be good to have that overview stated in the introduction section.

Annexes are good, but the necessary information for an implementation may be
moved up to the main body.

</mglt>

3.  Use of Representation Switches

   The curve Wei25519.-3 (which has hardcoded domain parameter a=-3 (mod
   p)) is not isomorphic to the curve Wei25519, but is related in a
   slightly weaker sense: the curve Wei25519 is isogenous to the curve
   Wei25519.-3, where the mapping of Appendix G.2 is an isogeny of
   degree l=47 that maps the specified base point G of Wei25519 to the
   specified base point G' of Wei25519.-3 and where the so-called dual
   isogeny (which maps Wei25519.-3 to Wei25519) has the same degree
   l=47, but does not map G' to G, but to a fixed multiple hereof, where
   this multiple is l=47.  Consequently, a public-private key pair
   (k,R:=k*G) for Wei25519 corresponds to the public-private key pair
   (k, R':= k*G') for Wei25519.-3 (via the l-isogeny), whereas the
   public-private key pair (k, R':=k*G') corresponds to the public-
   private key pair (l*k, l*R=l*k*G) of Wei25519 (via the dual isogeny).
   (Note the extra scalar l=47 here.)

<mglt>
This is just a comment that ascii does not help reading 1=47... but there is no
much we can do. </mglt>

   Alternative curve representations can, therefore, be used in any
   cryptographic scheme that involves computations on public-private key
   pairs, where implementations may carry out computations on the
   corresponding object for the isomorphic or isogenous curve and
   convert the results back to the original curve (where, in case this
   involves an l-isogeny, one has to take into account the factor l).
   This includes use with elliptic-curve based signature schemes and key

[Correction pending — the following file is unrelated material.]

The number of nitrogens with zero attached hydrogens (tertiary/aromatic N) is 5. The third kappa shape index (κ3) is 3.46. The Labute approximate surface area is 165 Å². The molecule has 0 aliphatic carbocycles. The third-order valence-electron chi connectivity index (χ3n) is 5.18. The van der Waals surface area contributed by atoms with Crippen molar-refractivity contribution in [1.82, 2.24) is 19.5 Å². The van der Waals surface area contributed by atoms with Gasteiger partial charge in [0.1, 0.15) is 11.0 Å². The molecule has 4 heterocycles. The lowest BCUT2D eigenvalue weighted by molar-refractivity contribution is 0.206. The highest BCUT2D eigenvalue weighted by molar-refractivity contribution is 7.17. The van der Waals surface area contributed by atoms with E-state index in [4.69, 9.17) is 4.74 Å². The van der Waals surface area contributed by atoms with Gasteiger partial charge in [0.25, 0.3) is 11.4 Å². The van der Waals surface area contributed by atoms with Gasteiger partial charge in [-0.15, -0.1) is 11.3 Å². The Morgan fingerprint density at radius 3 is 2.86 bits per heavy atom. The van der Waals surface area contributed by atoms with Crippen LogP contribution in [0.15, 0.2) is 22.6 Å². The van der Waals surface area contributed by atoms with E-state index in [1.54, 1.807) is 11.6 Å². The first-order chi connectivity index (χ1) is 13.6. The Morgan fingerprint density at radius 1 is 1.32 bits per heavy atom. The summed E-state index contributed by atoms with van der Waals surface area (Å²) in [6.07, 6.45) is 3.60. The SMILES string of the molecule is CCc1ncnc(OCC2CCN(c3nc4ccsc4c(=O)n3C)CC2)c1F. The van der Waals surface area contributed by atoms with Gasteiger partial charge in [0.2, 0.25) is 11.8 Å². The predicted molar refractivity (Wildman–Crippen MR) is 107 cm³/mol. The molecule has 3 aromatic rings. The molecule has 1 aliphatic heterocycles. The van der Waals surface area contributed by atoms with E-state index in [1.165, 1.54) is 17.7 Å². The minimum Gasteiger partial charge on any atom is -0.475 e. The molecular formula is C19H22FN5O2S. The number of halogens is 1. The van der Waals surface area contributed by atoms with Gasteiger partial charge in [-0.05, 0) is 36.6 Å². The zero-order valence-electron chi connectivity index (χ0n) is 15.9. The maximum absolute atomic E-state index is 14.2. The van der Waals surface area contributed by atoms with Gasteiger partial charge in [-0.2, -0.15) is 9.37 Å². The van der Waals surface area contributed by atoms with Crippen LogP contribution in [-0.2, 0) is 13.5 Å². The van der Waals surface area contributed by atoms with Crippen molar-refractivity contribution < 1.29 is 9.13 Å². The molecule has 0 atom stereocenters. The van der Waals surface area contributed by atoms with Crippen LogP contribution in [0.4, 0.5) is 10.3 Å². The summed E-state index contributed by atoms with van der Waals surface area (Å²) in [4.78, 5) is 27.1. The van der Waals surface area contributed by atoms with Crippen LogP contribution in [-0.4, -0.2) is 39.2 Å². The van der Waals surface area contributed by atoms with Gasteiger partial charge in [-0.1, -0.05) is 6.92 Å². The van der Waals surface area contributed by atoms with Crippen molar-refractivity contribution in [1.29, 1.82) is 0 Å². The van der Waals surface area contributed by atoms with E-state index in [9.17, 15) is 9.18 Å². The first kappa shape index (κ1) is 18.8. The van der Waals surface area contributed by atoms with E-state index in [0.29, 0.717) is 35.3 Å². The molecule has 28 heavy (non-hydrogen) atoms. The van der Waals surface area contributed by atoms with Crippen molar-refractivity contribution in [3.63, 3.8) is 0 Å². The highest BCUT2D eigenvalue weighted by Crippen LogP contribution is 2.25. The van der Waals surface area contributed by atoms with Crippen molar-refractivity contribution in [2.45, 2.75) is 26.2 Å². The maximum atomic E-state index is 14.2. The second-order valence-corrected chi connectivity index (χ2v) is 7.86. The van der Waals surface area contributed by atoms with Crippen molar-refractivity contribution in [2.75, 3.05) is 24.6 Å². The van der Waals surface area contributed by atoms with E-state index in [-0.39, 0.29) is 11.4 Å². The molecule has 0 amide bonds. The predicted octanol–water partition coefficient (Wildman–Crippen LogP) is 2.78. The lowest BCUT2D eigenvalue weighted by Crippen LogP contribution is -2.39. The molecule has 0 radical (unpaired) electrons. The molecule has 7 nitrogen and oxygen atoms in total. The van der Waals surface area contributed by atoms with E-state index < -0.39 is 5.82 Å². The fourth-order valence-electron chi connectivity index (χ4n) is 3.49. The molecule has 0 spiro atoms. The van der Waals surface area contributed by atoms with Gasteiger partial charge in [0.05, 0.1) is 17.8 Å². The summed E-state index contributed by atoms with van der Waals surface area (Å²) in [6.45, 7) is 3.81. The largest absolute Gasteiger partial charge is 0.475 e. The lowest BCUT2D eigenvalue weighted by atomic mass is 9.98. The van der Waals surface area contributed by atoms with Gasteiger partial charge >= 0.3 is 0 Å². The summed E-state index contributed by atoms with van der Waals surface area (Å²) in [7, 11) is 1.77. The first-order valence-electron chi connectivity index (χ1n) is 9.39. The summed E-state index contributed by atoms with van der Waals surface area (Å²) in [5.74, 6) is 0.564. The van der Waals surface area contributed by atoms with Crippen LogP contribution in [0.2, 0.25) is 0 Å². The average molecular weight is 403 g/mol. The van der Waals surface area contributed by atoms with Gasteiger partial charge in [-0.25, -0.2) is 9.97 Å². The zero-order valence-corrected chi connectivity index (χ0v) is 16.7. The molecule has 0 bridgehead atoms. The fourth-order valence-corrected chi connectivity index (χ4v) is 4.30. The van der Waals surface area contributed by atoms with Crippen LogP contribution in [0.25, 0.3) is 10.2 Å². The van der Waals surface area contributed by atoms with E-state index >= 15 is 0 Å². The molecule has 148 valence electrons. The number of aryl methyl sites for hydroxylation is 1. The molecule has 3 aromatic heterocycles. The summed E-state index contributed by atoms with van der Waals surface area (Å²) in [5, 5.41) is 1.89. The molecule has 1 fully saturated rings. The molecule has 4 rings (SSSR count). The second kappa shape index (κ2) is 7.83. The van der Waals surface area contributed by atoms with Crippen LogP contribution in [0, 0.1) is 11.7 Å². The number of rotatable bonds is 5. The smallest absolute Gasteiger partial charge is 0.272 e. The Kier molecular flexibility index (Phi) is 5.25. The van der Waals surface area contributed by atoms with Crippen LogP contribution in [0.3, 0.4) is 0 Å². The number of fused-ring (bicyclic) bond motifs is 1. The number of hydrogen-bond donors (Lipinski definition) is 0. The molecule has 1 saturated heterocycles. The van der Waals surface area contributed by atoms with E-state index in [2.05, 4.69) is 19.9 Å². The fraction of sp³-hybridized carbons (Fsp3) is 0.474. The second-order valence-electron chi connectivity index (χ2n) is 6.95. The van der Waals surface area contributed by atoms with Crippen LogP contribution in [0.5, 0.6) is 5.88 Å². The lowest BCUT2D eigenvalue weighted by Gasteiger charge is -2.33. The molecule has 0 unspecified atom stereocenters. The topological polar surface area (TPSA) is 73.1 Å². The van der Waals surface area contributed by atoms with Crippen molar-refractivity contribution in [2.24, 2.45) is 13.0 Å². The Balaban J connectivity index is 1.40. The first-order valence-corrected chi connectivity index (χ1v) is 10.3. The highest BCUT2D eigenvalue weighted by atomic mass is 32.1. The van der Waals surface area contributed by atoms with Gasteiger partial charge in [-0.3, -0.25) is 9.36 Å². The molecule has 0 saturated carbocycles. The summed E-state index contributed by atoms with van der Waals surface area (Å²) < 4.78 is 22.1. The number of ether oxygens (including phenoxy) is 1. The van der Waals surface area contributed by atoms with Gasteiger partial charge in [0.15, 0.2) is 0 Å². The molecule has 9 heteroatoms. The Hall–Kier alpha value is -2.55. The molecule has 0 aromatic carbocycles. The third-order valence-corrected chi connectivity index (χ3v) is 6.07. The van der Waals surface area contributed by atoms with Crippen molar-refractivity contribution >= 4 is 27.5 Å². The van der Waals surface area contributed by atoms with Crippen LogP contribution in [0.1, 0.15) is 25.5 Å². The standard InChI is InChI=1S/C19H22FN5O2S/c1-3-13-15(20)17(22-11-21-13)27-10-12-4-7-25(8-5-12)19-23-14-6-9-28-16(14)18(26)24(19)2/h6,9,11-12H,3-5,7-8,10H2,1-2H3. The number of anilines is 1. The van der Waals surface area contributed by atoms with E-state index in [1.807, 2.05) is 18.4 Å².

agreement and key transport schemes.

<mglt>I believe we should specify somewhere that changing the representation
does not ease the ECDLP for a given prime/curve</mglt>

4.  Examples

<mglt>
I do not believe these are example regarding the focus of the document. Of
course, the document could be more generic, but here we focus on 25519, so I
would rename Example as Implementation. Or move subsection to one level, that
is 4.1 -> 4. 4.2->5... </mglt>

8.  Security Considerations

   Elliptic curves are generally used as objects in a broader
   cryptographic scheme that may include processing steps that depend on
   the representation conventions used (such as with, e.g., key
   derivation following key establishment).  These schemes should
   (obviously) unambiguously specify fixed representations of each input
   and output (e.g., representing each elliptic curve point always in
   short-Weierstrass form and in uncompressed tight MSB/msb format).

<mglt>
I think it might be worth mentioning here that while the scheme used in this
document may be applied for other curves that 25519, not all modules are
isomorphic to Weierstrass. In addition not all Weierstrass representation can
be switched to a Montgomery representation. </mglt>

   To prevent cross-protocol attacks, private keys SHOULD only be used
   with one cryptographic scheme.  Private keys MUST NOT be reused
   between Ed25519 (as specified in [RFC8032]) and ECDSA25519 (as
   specified in Section 4.3).

   To prevent intra-protocol cross-instantiation attacks, ephemeral
   private keys MUST NOT be reused between instantiations of ECDSA25519.